Monday, January 22, 2007

Ramsey Lewis Trio & WPAS Gospel Choir

From the opening bars of "Wade in the Water" to the closing strains of "Oh, Happy Day," Friday night at Strathmore sometimes seemed more like Sunday morning at church. And never more so than when the Ramsey Lewis Trio was accompanied by the Washington Performing Arts Society Men, Women and Children of the Gospel Mass Choir.

Early on Lewis noted that the concert, inspired by his recent gospel-jazz album, "With One Voice," reminded him of how his life in music had come full circle. He began playing piano in church when he just 9 years old, and now, "62 years later," he was back at it, albeit this time on the road and in splendid company. In addition to the choir, under the direction of Stanley J. Thurston, Lewis collaborated with his longtime band mates -- bassist Larry Gray and drummer Leon Joyce Jr. -- whose quick reflexes were tested throughout evening. Indeed, Lewis was in a restless mood at the keyboard, introducing curious segues ("The In Crowd" morphed into the Jimmy Reed hit "Baby, What You Want Me to Do" at one point), rhapsodic improvisations and sudden shifts in tempo and dynamics. His affection for pop ballads was evident, but the trio never gravitated far from Lewis's patented and still-engaging blend of jazz, R&B, blues and gospel traditions.

It's a pity the choir wasn't showcased more often during the program. Stretching from wing to wing, the acclaimed ensemble infused "Pass Me Not" and other songs that appear on "With One Voice" with transcendent vocal power and deeply spiritual yearning.

-- Mike Joyce

The Dears at the 9:30 Club

The Dears may be adored by critics, but their fans are still in the woodwork. The Montreal group's largely stunning performance at the 9:30 club Saturday -- combined with the recently released "Gang of Losers" album, which is as radio-friendly as the six-piece is likely to ever get -- suggests that it could be time for this bud to bloom.

The core member of the Dears' mutable lineup has been Murray Lightburn, a singer-guitarist with Neko Case-ian vocals that are gorgeous and pure. He frequently soared over his group's moody, orchestral rock but by no means overshadowed it. For 80 minutes the band swirled tightly through complex, unorthodox arrangements of songs that seem set to mellow before they explode into a thrilling, guitar-driven racket.

The Dears made the mistake of front-loading the set with their best material, but what terrific material it was: Highlights included the Western-style "Whites Only Party" and the jaw-dropping "22: The Death of All Romance," a duet between Lightburn and his wife, keyboardist Natalia Yanchak; the melancholy number meandered and loped, but slightly spacey effects added an eerie quality to the spare, repetitive lyrics.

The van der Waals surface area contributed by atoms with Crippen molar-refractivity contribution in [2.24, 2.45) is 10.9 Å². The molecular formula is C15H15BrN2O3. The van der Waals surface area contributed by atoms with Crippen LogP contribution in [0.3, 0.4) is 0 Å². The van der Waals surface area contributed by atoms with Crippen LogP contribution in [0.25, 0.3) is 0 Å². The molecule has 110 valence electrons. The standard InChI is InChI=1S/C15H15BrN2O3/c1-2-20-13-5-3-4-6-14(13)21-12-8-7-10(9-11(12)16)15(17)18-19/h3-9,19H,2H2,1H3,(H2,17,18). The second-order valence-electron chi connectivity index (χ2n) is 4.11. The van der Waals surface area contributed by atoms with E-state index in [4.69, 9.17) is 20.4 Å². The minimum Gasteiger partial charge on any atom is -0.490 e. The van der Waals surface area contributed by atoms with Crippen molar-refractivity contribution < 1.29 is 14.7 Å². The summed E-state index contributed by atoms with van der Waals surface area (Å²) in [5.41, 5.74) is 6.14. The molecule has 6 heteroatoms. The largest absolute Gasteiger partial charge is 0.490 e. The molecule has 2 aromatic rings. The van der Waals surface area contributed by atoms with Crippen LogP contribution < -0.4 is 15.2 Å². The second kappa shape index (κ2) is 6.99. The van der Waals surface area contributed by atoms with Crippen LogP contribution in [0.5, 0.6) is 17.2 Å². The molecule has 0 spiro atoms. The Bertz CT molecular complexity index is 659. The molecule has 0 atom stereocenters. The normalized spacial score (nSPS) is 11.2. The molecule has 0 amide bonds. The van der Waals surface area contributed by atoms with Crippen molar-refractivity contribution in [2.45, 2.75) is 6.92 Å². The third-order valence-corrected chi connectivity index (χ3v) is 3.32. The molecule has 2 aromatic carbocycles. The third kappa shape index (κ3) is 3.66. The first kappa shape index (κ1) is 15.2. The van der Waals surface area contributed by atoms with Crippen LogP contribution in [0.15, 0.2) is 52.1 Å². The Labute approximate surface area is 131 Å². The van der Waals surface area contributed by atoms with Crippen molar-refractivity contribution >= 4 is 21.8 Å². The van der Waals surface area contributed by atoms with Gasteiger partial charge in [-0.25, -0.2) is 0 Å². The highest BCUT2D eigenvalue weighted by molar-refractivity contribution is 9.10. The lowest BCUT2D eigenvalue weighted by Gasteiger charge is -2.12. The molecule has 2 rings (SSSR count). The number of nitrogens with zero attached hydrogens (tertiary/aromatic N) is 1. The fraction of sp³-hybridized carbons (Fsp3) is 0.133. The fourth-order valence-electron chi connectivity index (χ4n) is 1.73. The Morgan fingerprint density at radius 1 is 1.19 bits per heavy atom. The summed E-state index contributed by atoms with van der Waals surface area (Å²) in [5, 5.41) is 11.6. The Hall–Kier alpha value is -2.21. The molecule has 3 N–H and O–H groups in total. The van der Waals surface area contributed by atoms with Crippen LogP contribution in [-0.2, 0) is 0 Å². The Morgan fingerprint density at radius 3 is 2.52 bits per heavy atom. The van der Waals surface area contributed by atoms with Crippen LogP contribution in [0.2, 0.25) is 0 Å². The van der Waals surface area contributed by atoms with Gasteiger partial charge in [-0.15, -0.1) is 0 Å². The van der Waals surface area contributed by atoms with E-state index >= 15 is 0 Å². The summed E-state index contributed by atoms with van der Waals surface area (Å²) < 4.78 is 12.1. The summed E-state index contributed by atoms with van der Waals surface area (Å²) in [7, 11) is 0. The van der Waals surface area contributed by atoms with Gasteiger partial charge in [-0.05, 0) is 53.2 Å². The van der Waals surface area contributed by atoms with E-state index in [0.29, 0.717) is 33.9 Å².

Lightburn introduced the song by telling the story of meeting Yanchak and calling this time "his happily ever after." And then he tried to help someone else along that path, stopping to turn the house lights on as an audience member proposed to his girlfriend.

-- Tricia Olszewski

Phil Vassar at Rams Head

A little silliness can spice up a performance, as country music star Phil Vassar proved Thursday night at the Rams Head Tavern in Annapolis.

The Lynchburg, Va., native played two concerts, both of which had sold out more than a month in advance. His goofiness made for a fun 90 minutes -- except when it clashed with his craft. At one point, he took out a harmonica and played the first notes of Billy Joel's "Piano Man." But before he could sing the opening line, he either got distracted or simply changed his mind. Its replacement? Riffs on "Play That Funky Music" and "Love Shack."

Once Vassar committed to a song, though, he delivered it with the sincerity his lyrics demand. He played one of his biggest hits, 2000's "Just Another Day in Paradise," a celebration of the mundane aspects of life, like broken washing machines and sour milk. He also dusted off two of his best songs, neither of which received much commercial attention when they were released: "Amazing Grace" and "Black and Whites." The former is about a young man sneaking into his girlfriend's bedroom through the window; the latter is Vassar's love song to his piano.

It didn't seem that he'd planned to gift his audience with these two gems. He played whatever the crowd yelled out to him, like the world's most muscular jukebox (a maroon T-shirt could barely contain his athletic physique). "Now what?" he yelled when he was done with a song. "This is fun!" And it was a fun, if scatterbrained, kind of night.

-- Rachel Beckman

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